81. The Appellant's claimed relationship with SMO is consistent with the Appellant being gay. However it could also be consistent with an attempt to create the false impression that this is the case. I take all this into account when considering the evidence as a whole."

13. I accept as Mr Ball submitted, that it is difficult to see what evidence of telephone contact would add to the e-mails as such evidence would only show contact between telephone numbers and not what was discussed. Such evidence might, I suppose, indicate the frequency of contact. The frequency of contact disclosed by the e-mails is a point taken against the Appellant.

14. In any event, though, as Ms Everett pointed out, this was not the only "independent" evidence which the Appellant could have adduced. He is living with his uncle and aunt. The Judge records at [82] of the Decision the Appellant's evidence that "[a]ll the members of his uncle's family were aware of what had happened and were sympathetic towards the Appellant and accepted his sexuality". He was asked why his uncle or aunt had not made statements or attended to give evidence and said only that "his uncle was in Ghana and his aunt was at work" ([83] of the Decision). As the Judge there records, "[i]t should have been relatively easy for the Appellant to obtain statements from them and secure their attendance or provide credible evidence for not doing so". Particularly in circumstances where the Appellant claimed that he and SMO were having sexual relations at the Appellant's home (which is with his uncle and aunt - [82] of the Decision) such evidence might, as the Judge found, have been helpful.

15. Mr Ball was particularly critical about what is said by the Judge at [81] of the Decision. However, I agree with Ms Everett's submission in that regard. It is no more than the Judge indicating the two possible alternative views which he could reach about this evidence when considered as part of the whole picture; either the evidence supported the other evidence and showed that the Appellant is indeed gay or he and SMO have fabricated it in an attempt to bolster both the Appellant's case (and probably also that of SMO).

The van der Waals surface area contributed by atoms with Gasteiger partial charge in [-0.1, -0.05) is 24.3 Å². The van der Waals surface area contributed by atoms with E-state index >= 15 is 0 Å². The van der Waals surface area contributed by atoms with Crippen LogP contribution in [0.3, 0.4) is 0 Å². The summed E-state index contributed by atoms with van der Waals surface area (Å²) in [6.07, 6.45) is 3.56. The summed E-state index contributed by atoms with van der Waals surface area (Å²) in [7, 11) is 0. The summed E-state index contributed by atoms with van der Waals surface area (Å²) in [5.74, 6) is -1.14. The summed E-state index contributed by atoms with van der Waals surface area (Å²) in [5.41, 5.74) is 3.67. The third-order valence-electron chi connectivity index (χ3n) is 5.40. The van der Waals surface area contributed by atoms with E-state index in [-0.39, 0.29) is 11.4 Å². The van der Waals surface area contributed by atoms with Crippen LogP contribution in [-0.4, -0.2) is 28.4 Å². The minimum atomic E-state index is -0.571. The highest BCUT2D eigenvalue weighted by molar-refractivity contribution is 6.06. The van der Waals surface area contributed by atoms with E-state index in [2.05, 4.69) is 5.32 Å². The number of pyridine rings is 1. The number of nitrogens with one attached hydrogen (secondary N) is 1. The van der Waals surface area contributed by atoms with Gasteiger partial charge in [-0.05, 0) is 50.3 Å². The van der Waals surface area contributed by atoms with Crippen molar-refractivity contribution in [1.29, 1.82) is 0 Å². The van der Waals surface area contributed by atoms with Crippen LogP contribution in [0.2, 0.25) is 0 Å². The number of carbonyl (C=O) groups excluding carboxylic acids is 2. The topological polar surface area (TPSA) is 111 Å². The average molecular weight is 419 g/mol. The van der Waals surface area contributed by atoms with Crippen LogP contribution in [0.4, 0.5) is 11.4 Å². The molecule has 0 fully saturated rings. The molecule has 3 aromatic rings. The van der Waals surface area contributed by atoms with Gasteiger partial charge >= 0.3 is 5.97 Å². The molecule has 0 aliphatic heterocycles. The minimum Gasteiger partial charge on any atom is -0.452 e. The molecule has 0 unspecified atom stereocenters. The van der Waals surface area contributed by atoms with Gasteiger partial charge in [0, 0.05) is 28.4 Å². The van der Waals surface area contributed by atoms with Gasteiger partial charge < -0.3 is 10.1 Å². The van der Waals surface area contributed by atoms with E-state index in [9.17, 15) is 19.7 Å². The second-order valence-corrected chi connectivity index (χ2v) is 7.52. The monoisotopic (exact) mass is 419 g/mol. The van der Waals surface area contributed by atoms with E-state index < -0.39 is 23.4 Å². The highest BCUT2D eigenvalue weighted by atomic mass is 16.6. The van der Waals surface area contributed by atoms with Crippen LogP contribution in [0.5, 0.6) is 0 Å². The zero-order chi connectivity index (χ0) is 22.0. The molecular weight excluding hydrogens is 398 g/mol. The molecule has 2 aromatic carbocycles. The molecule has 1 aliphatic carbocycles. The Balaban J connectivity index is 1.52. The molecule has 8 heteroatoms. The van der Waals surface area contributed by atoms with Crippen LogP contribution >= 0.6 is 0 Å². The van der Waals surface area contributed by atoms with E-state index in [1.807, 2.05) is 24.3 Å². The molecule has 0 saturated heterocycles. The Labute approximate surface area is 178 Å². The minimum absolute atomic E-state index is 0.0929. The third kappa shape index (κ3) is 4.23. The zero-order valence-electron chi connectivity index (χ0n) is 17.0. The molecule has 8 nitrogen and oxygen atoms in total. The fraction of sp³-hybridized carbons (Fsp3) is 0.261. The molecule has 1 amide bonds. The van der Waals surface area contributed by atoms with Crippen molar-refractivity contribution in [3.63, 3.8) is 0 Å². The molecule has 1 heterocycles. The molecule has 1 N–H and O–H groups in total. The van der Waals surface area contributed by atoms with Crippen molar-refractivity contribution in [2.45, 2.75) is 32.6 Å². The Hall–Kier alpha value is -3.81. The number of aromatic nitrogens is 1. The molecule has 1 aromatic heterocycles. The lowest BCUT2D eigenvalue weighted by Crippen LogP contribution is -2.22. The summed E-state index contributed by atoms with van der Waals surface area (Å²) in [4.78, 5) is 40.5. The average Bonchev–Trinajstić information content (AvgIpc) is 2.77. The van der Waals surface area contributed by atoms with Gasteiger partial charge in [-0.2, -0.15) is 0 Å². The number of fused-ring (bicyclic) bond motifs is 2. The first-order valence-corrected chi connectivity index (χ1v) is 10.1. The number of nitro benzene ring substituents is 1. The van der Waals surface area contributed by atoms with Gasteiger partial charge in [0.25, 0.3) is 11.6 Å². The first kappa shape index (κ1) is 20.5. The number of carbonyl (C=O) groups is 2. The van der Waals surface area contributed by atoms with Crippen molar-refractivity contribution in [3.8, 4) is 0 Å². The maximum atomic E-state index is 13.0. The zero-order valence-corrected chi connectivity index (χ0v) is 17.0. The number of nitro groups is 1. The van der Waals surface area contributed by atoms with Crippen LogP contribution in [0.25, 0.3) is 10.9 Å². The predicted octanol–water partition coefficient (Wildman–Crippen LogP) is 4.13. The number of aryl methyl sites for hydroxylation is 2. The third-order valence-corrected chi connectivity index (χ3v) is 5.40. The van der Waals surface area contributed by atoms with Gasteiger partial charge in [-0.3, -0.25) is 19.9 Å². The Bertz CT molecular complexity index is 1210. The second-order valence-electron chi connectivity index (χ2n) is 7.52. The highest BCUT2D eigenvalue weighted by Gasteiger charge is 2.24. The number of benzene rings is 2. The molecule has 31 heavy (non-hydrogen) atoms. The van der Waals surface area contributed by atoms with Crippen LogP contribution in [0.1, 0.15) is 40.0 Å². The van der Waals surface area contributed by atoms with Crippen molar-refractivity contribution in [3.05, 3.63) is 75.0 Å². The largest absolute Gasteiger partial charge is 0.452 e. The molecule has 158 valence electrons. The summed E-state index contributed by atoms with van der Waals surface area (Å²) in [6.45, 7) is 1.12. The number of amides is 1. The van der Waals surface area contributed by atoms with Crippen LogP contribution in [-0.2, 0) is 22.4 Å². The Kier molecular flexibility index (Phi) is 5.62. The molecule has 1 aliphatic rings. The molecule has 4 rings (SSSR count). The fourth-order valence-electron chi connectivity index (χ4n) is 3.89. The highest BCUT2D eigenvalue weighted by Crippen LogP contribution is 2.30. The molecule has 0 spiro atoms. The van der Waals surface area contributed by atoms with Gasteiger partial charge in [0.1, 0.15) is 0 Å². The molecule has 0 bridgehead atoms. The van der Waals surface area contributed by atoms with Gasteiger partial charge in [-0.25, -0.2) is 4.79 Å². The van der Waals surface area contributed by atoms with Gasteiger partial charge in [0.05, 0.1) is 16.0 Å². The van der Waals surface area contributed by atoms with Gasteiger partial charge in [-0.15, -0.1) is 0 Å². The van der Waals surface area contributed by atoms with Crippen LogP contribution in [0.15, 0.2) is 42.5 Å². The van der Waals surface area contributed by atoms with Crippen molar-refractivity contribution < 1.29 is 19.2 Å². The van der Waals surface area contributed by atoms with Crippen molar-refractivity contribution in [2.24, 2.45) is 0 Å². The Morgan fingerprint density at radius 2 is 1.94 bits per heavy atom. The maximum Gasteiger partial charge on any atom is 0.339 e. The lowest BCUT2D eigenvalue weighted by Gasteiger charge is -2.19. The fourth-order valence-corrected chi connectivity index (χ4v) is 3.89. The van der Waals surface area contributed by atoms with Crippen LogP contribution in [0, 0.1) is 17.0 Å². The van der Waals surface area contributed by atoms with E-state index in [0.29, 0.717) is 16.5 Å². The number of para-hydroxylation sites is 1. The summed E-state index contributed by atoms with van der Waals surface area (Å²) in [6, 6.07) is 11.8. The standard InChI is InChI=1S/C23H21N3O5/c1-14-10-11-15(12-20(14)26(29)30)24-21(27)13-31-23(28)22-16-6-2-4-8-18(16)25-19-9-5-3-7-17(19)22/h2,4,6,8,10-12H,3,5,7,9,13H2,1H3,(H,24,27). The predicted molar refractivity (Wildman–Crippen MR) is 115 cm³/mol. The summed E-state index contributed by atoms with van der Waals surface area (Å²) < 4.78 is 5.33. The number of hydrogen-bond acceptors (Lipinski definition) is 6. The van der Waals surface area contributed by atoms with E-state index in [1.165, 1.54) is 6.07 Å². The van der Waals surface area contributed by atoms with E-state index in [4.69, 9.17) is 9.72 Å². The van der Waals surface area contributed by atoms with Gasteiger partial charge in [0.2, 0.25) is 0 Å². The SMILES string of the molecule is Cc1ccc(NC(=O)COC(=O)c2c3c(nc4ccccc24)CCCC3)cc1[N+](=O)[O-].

16. Leading on from that submission, Mr Ball was also critical about the way in which the Judge has reached his findings both here and elsewhere in the Decision, indicating what of the evidence assists the Appellant and what does not but then simply adding that into the balance without reaching a firm finding. It was, Mr Ball submitted, difficult to know therefore why the Judge had reached the concluded findings he had. I reject that submission. I agree with Ms Everett's submission that this is simply indicative of a careful and cautious approach by the Judge who has balanced all the evidence before reaching any conclusion. I will need to return to this point below after I have considered the Appellant's second ground.

17. For the moment, on ground one taken alone, I do not consider that there is an inadequacy of reasons when those reasons are weighed in the balance with the rest of the Judge's findings. I accept of course that just because the Appellant is not believed on part of his account does not mean that it is all untrue. However, if the Judge found and was entitled to find that other parts of the Appellant's case as to his sexuality, were untrue, that would need to be weighed in the balance with what is said about this aspect of the claim.

Ground 2

18. The Appellant's second ground is directed at [53] of the Decision which reads as follows:

"In view of the above, I accept the Respondent's argument that the Appellant's account of his developing awareness of his sexuality was vague, implausible and lacked emotional depth. I take this into account when considering the evidence as a whole. However I also take into account that some people may find describing and articulating the development of their sexuality difficult and the possibility that the Appellant may not have been comfortable talking about these issues."